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Bryce Canyon Zion Hiking Safety Tips

The following are a list of safety tips compiled by the Bureau of Land Management (BLM) to assist you in your travels into the park. Be responsible for yourself and your safety while protecting our open lands and natural resources.

It’s really important that visitors understand exactly what happens in a bad situation in the park. No one here is going to scare you, information and education is not intended to scare you but more to prepare and empower you to engage in the safest travel possible.

Have a plan before you set out. Call you plan or better yet email it or fax it or write it down and GIVE IT TO SOMEONE. Giving you plan to someone intelligent and mindful hiking in the park is better then your mom (though it’s not bad to send her a copy). Some hotels may accept these and follow them up for you, check with your hotel. Bring a GPS and a compass and maps. If your GPS fails you’ll be glad you did. When you are out on the trail(s), a weather front may move in fast. This is not uncommon and you should be prepared with some form of rain gear and/or shelter as needed. Because it’s really unpredictable, you may want to see a slightly higher ground as the canyon floors can flood or wash.


Obtain Maps & Current Information
Hiking here is generally on unmarked routes. Obtain current hiking information and topographic maps prior to your trip. When possible, stay on established routes.

Inform Others About Your Plans  
Let someone at home know your plans and when you expect to be back.

Obtain a Backcountry Permit 
Backcountry permits are required for all overnight trips and will help us locate you if a search should become necessary. Permits can be obtained at all visitor centers.

Know Who to Contact in an Emergency  
Keep in mind that cell phones do not work in many parts of the Monument, so don’t count on them. Bring a signal mirror as a backup communication device. Emergency Contacts

Drink Plenty of Water  
Drink a minimum of 1 gallon of water per person per day. Filter or treat all water.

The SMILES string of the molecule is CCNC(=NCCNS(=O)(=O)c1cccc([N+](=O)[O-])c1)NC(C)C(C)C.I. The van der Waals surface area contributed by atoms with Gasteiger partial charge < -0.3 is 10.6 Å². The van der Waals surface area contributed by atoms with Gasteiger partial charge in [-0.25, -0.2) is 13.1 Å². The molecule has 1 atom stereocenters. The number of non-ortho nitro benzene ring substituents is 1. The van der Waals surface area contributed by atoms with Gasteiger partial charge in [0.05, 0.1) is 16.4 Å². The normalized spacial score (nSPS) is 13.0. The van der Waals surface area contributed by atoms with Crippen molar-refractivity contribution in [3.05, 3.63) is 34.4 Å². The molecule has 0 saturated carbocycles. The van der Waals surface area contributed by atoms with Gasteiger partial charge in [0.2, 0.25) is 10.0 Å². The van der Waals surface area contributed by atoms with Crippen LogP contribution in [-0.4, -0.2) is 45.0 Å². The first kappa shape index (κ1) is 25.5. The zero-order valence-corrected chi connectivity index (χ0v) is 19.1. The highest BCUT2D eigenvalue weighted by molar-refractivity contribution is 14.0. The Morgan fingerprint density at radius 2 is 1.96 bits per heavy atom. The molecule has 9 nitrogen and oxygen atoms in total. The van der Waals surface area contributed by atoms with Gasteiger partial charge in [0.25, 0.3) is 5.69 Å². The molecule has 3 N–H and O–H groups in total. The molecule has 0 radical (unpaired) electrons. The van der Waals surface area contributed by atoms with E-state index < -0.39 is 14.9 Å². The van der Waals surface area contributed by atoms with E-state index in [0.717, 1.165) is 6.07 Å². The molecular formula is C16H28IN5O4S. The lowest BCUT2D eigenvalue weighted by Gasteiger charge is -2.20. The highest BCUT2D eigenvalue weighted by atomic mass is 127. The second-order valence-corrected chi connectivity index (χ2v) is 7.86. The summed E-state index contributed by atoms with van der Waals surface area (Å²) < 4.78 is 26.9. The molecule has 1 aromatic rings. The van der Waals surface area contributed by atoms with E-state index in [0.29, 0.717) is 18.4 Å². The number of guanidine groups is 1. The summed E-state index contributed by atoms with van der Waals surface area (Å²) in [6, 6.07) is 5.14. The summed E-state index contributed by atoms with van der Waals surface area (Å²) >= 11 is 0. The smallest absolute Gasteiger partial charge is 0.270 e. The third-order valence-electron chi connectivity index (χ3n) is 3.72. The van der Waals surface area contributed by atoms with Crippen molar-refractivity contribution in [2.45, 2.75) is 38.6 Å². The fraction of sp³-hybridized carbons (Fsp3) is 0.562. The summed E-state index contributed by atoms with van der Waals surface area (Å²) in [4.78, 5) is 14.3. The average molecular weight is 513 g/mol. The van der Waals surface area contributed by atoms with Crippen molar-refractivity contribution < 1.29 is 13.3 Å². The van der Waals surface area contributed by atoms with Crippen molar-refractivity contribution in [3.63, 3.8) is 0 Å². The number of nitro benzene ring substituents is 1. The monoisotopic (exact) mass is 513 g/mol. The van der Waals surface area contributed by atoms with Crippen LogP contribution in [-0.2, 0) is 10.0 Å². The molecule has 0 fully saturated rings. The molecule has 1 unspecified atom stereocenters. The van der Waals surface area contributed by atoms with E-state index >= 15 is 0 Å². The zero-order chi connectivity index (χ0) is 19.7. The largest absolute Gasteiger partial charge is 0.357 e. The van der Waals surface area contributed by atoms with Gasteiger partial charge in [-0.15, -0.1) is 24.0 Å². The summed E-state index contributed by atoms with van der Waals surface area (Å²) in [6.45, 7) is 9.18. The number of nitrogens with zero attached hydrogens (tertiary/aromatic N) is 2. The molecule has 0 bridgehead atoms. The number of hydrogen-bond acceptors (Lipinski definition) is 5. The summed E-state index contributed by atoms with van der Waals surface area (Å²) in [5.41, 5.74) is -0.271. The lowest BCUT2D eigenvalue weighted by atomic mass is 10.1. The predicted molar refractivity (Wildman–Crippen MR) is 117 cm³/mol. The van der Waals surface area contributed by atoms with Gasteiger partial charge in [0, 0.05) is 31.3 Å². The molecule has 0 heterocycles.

Know Where You Are  
Hiking in the Escalante River canyons requires walking in water and beating a path through thick vegetation. Side canyons are easily missed. Stay oriented to your location by using a topographic map.

Beware of Hypothermia  
Many canyons have deep pools that require wading or swimming. Wet conditions may cause hypothermia even during hot weather. Carry dry clothing.

Be Prepared for Tough Hiking Conditions  
Climbing and scrambling isn’t as easy as it looks. Many hikers find themselves stuck after climbing up something that they can’t climb back down. If you become rim-rocked, stay put until help arrives. When exploring slot canyons, never jump or slide down pour-offs — you may find yourself stranded without an exit route! Quicksand is common in the Monument. Although few pockets are more than waist-deep (most are less than knee-deep), it’s best to avoid it. If you do step in quicksand, don’t panic!

Be Prepared for Poor Road Conditions  
Storms can leave dirt roads impassable for several days. Leave extra food and water in your vehicle.

Flash Floods  
Flash floods can occur at any time of year, but they are most common in July, August, and September. Checking the local weather forecast is advisable, but you should realize that conditions change quickly, and it is impossible to predict where heavy rain will occur.

  • Avoid narrow canyons and washes during stormy weather.
  • Be aware of changing weather conditions.
  • Know your escape routes.
  • If you’re hiking in a stream, be aware of rising water levels or stronger currents and sudden changes in water clarity.
  • Educate yourself on the terrain you are entering.
  • Realize that dry washes are a result of previous flash floods.

By entering a narrow canyon or wash, you are assuming a risk.
If flooding begins, seek high ground and wait for the water to go down before attempting to walk out. Do not enter a narrow canyon if storms threaten. Never camp in a wash bottom.

Creepy Crawlies and Other Things 
Educating yourself about the hazards associated with snakes, insects, and poisonous plants in the desert is essential. Take the time to follow a few key guidelines to help you stay safe.

  • Rattlesnakes live here. Watch where you put your hands when climbing.
  • Scorpions crawl into things at night. Shake out you shoes and clothing before you dress.
  • Deer flies and gnats come out in the early summer months. In wet areas, wear long pants and long sleeve shirts t